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How Robust Is the Result That the Cost of "Leaning Against the Wind" Exceeds the Benefit? Response to Adrian and Liang

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  • Svensson, Lars E O

Abstract

The main result in Svensson (2017) and its previous versions is that, given current knowledge and empirical estimates, the cost of using monetary policy to lean against the wind'� for financial-stability purposes exceeds the benefit by a substantial margin. Adrian and Liang conduct a sensitivity analysis of this result, state that 'the result that costs exceed benefits rely critically on assumptions about the change in unemployment in a recession or crisis, the crisis probability, and the elasticity of crisis probability with respect to the interest rate,' and provide alternative assumptions that they assert would overturn the result. This paper shows that Adrian and Liang's alternative assumptions are hardly realistic: they exceed existing empirical estimates by more than 11, 13, and 40 standard errors. Adrian and Liang furthermore do not comment on the extensive sensitivity analysis already done in previous versions of Svensson (2017), which supports the robustness of my result.

Suggested Citation

  • Svensson, Lars E O, 2017. "How Robust Is the Result That the Cost of "Leaning Against the Wind" Exceeds the Benefit? Response to Adrian and Liang," CEPR Discussion Papers 11744, C.E.P.R. Discussion Papers.
  • Handle: RePEc:cpr:ceprdp:11744
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    References listed on IDEAS

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    1. Douglas Sutherland & Peter Hoeller & Rossana Merola & Volker Ziemann, 2012. "Debt and Macroeconomic Stability," OECD Economics Department Working Papers 1003, OECD Publishing.
    2. Andrea Ajello & Thomas Laubach & J. David Lopez-Salido & Taisuke Nakata, 2016. "Financial Stability and Optimal Interest-Rate Policy," Finance and Economics Discussion Series 2016-067, Board of Governors of the Federal Reserve System (US).
    3. Òscar Jordà & Moritz Schularick & Alan M. Taylor, 2016. "The great mortgaging: housing finance, crises and business cycles," Economic Policy, CEPR;CES;MSH, vol. 31(85), pages 107-152.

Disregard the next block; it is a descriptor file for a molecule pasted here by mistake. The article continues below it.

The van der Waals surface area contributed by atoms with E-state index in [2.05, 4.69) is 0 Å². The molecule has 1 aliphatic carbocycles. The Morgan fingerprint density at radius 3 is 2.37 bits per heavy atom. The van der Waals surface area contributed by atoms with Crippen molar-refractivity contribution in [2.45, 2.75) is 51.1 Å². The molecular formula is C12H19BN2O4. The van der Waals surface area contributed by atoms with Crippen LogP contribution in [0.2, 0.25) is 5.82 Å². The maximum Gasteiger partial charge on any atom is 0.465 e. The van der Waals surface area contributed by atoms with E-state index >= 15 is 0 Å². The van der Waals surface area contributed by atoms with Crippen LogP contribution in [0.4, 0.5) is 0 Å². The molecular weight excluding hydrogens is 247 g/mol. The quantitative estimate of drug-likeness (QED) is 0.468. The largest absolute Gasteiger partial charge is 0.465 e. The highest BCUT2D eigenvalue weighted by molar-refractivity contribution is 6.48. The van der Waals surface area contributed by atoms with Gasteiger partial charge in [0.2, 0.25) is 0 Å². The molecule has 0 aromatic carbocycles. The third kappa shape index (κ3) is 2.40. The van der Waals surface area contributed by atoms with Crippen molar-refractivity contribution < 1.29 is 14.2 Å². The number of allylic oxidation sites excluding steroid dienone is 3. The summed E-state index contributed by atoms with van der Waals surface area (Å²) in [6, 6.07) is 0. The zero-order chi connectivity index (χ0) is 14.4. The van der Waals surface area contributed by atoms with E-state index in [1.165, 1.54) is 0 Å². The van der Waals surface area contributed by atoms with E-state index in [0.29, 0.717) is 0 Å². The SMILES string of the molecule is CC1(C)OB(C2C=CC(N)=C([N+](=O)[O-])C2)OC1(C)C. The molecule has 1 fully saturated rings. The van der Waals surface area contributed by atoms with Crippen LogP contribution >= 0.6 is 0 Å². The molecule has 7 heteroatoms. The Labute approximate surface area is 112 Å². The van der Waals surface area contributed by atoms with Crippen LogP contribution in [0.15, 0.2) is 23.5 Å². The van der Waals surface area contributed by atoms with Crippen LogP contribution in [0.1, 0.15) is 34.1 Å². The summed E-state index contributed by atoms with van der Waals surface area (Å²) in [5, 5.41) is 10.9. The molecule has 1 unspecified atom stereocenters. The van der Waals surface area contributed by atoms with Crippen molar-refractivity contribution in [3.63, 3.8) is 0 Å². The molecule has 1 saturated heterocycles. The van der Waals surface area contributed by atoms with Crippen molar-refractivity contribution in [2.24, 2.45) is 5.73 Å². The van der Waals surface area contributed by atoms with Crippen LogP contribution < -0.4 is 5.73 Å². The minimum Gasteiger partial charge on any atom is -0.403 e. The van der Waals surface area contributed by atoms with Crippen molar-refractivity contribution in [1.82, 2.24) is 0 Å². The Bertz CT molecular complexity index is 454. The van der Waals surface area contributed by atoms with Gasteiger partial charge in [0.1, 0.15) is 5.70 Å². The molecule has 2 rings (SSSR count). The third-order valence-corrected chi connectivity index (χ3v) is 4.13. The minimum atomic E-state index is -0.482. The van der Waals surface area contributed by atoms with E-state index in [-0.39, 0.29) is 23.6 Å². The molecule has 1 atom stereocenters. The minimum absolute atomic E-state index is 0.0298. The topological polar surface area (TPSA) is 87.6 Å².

4. Andrew Filardo & Phurichai Rungcharoenkitkul, 2016. "A quantitative case for leaning against the wind," BIS Working Papers 594, Bank for International Settlements.
    5. repec:ijc:ijcjou:y:2017:q:3:a:9 is not listed on IDEAS
    6. Gregory H. Bauer & Eleonora Granziera, 2017. "Monetary Policy, Private Debt, and Financial Stability Risks," International Journal of Central Banking, International Journal of Central Banking, vol. 13(3), pages 337-373, September.
    7. Lars E.O. Svensson, 2014. "Inflation Targeting and "Leaning against the Wind"," International Journal of Central Banking, International Journal of Central Banking, vol. 10(2), pages 103-114, June.
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    Cited by:

    1. Irina Kozlovtceva & Alexey Ponomarenko & Andrey Sinyakov & Stas Tatarintsev, 2019. "Financial Stability Implications of Policy Mix in a Small Open Commodity-Exporting Economy," Bank of Russia Working Paper Series wps42, Bank of Russia.
    2. Svensson, Lars E.O., 2017. "Cost-benefit analysis of leaning against the wind," Journal of Monetary Economics, Elsevier, vol. 90(C), pages 193-213.

    More about this item

    Keywords

    Financial crises; financial stability; monetary policy;

    JEL classification:

    • E52 - Macroeconomics and Monetary Economics - - Monetary Policy, Central Banking, and the Supply of Money and Credit - - - Monetary Policy
    • E58 - Macroeconomics and Monetary Economics - - Monetary Policy, Central Banking, and the Supply of Money and Credit - - - Central Banks and Their Policies
    • G01 - Financial Economics - - General - - - Financial Crises

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